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Solid as a rock: Eugene's
Obsidian Club celebrates its 75th anniversary
By DAVE KAYFES
For The Register-Guard
GEORG JASCHEK HELD a cup of
hot chocolate in his hands and beamed through the steam at the white slopes
outside the Willamette Pass Ski Lodge.
He shook his head at the thought of his fall into a snow bank and of
having to be pulled out on the Obsidian Club's 3 1/2 -mile cross-country ski
trek into the Rosary Lakes one day last month.
"I couldn't get up," he said. "I hit some slush with one ski and the
other one was going faster; the right ski got stuck and I fell over."
Dick Hildreth plods
through the snow on a visit to Rosary Lakes near Willamette Pass with a
group of fellow Obsidians.
MATT ANDERSON / The Register-Guard
He also thought about the view of the lake, the silence of the snow, the
challenge of breaking a trail.
"It was just beautiful," he said."I'm glad I finally kicked myself and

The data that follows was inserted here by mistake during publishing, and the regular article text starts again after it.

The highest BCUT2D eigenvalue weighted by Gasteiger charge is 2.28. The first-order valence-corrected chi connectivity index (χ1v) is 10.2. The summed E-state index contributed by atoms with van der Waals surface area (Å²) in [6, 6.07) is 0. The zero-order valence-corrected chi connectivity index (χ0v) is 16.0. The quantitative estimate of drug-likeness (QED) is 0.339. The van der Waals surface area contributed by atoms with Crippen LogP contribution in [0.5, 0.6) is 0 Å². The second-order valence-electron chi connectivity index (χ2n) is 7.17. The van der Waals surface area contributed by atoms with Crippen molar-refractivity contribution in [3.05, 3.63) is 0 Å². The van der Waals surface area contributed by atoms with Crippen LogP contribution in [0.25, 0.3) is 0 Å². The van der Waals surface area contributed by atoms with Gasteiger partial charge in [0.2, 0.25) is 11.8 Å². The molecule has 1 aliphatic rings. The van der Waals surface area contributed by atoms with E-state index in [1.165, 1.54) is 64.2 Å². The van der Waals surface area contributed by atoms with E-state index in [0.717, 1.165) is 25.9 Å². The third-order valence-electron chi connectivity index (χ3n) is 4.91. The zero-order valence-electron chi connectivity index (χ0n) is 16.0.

And, oh, yes, he said he's going to add his name to the membership list
of the Obsidians, the Eugene-based outdoor club that celebrates its 75th
anniversary this year.
The club has never been healthier. It topped the 500 mark in memberships
a couple of years ago and reached a new high last year.
Interest in the outdoors and exercise and concerns about safety have
combined to attract people of all ages.
"A lot of women are delighted to find an organization like ours," said
Sharon Ritchie, an event organizer and active member for 15 years. "They
don't like to go out on a hike alone."
"I've always enjoyed the outdoors," added Sylvia Harvey, a past club
president. "I don't enjoy hiking alone; I enjoy sharing it with someone who
also appreciates it. They've become like family and have been there when I
"It's not like it was 20 years ago in the woods," said Bob Dark, a club
member for more than 40 years. "There are a lot more people out there."
And a lot more crime, such as car clouting at trailheads and thefts at
"There is strength in numbers," Dark said.
The club's numbers of young and old have been increasing.
"Within the last couple years, the demographics of the group has
changed," new president Rick Ahrens said. "There was a concern that we were
becoming an older club. But there have been a lot of young ones who join and
A hefty schedule with a variety of climbs, hikes and bus trips has kept
the club alive and well, Janet Jacobsen added. She counted 115 summer trips
last season, including hikes, bike rides and trail maintenance projects.
This year's winter schedule has 56 events, topped off by the 75th